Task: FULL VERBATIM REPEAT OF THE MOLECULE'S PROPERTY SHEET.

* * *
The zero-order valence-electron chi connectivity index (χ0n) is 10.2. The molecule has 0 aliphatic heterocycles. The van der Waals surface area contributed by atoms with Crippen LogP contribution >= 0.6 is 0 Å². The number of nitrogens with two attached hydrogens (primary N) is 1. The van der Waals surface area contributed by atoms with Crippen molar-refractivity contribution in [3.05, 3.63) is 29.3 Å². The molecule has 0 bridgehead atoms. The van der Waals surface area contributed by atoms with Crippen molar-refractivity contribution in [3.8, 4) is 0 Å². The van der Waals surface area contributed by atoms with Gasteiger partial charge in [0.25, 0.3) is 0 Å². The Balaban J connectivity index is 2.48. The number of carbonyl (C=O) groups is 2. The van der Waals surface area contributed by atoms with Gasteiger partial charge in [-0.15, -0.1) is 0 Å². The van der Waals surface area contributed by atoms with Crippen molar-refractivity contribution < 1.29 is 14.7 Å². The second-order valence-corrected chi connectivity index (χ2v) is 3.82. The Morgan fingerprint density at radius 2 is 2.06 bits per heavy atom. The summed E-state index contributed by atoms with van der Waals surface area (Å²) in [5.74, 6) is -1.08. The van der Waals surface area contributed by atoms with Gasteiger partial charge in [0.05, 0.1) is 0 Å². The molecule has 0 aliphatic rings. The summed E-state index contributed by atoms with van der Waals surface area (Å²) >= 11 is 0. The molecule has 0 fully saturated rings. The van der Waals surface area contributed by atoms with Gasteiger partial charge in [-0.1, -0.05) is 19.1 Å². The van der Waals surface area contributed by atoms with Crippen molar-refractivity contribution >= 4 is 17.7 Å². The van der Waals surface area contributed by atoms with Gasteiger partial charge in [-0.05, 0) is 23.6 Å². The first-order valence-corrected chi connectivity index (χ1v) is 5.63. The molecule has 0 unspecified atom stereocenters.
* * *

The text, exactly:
The zero-order valence-electron chi connectivity index (χ0n) is 10.2. The molecule has 0 aliphatic heterocycles. The van der Waals surface area contributed by atoms with Crippen LogP contribution >= 0.6 is 0 Å². The number of nitrogens with two attached hydrogens (primary N) is 1. The van der Waals surface area contributed by atoms with Crippen molar-refractivity contribution in [3.05, 3.63) is 29.3 Å². The molecule has 0 bridgehead atoms. The van der Waals surface area contributed by atoms with Crippen molar-refractivity contribution in [3.8, 4) is 0 Å². The van der Waals surface area contributed by atoms with Gasteiger partial charge in [0.25, 0.3) is 0 Å². The Balaban J connectivity index is 2.48. The number of carbonyl (C=O) groups is 2. The van der Waals surface area contributed by atoms with Gasteiger partial charge in [-0.15, -0.1) is 0 Å². The van der Waals surface area contributed by atoms with Crippen molar-refractivity contribution < 1.29 is 14.7 Å². The second-order valence-corrected chi connectivity index (χ2v) is 3.82. The Morgan fingerprint density at radius 2 is 2.06 bits per heavy atom. The summed E-state index contributed by atoms with van der Waals surface area (Å²) in [5.74, 6) is -1.08. The van der Waals surface area contributed by atoms with Gasteiger partial charge in [0.05, 0.1) is 0 Å². The molecule has 0 aliphatic rings. The summed E-state index contributed by atoms with van der Waals surface area (Å²) >= 11 is 0. The molecule has 0 fully saturated rings. The van der Waals surface area contributed by atoms with Gasteiger partial charge in [-0.1, -0.05) is 19.1 Å². The van der Waals surface area contributed by atoms with Crippen molar-refractivity contribution >= 4 is 17.7 Å². The van der Waals surface area contributed by atoms with Gasteiger partial charge in [-0.05, 0) is 23.6 Å². The first-order valence-corrected chi connectivity index (χ1v) is 5.63. The molecule has 0 unspecified atom stereocenters.